The Big Bang Theory re-imagined
Since the first episode I watched of The Big Bang Theory I got hooked. However, there was a pebble in the shoe of my amusement that I didn’t spot until the 4th or 5th episode and it was the title sequence. It is not hard to understand what they did with it and human kind’s timeline at high speed, but it was too much for my little brain and soon I started for either walking out of the room or pressing a cushion against my face at the beginning of each episode.
Two years ago I created my own version of QI over the Easter holidays, simply because I wasn’t happy with the 70s style sequence they gave one of my favourite quiz shows. So I decided to do the same for one of my favourite sitcoms. Although to be honest it was more for my own satisfaction than anything else, as I have nothing against TBBT.
I even love the symmetry of its acronym… in an OCD way.
I couldn’t resist the temptation of creating little animated gifs of all the character.
Here are some interesting facts about the title sequence you may not notice the first time you watch it:
The neanderthal version of Sheldon has a Green Lantern design on his “tunic”.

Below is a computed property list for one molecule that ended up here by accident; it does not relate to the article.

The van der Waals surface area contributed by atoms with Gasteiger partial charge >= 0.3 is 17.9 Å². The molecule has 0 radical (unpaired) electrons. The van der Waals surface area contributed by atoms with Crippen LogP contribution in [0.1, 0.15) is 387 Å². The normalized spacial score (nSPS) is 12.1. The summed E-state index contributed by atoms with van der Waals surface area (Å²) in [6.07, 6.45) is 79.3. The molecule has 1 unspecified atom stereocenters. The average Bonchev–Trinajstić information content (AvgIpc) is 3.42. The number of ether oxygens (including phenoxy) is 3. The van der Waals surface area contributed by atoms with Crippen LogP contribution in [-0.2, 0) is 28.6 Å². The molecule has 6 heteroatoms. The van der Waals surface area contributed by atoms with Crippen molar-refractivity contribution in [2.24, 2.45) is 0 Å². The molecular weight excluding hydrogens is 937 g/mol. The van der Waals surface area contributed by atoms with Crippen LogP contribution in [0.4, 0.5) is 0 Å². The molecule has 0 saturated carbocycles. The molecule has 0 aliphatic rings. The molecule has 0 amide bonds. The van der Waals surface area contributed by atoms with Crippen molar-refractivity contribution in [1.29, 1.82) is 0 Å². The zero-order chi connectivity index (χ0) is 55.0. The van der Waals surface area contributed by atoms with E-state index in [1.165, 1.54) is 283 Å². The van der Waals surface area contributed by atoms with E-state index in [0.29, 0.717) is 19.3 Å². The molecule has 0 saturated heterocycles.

The lab at the end is based on Leonard’s Lab as seen on season 6 ep5: The Holographic Excitation, when Penny decides to take more interest in his work.
Only the female characters have coloured eyes. All men have black eyes. For no reason other than they look better that way.
Penny’s hands are very large on purpose. Sheldon repeatedly alludes to her having giant hands when they first meet.
The pyramid is the only real 3D object in the title sequence.
My 5 year old son, Rafi, designed Howard’s rocket.
To animate the characters alone I had to create over 150 layers in Illustrator.
It took me 2.5 days to finish this sequence since the mount I opened the laptop to start working on it to the moment I decided I had finished.
I am currently (April 22nd, 2014 23:59) considering adding a monkey to the sequence.
The formulas in the sky are real formulas, such as the Pythagorean Theorem, Newton’s universal law of gravitation, Euler’s formula for polyhedra, the wave equation, the Second law of thermodynamics and of course Einstein’s theory of relativity. Among others.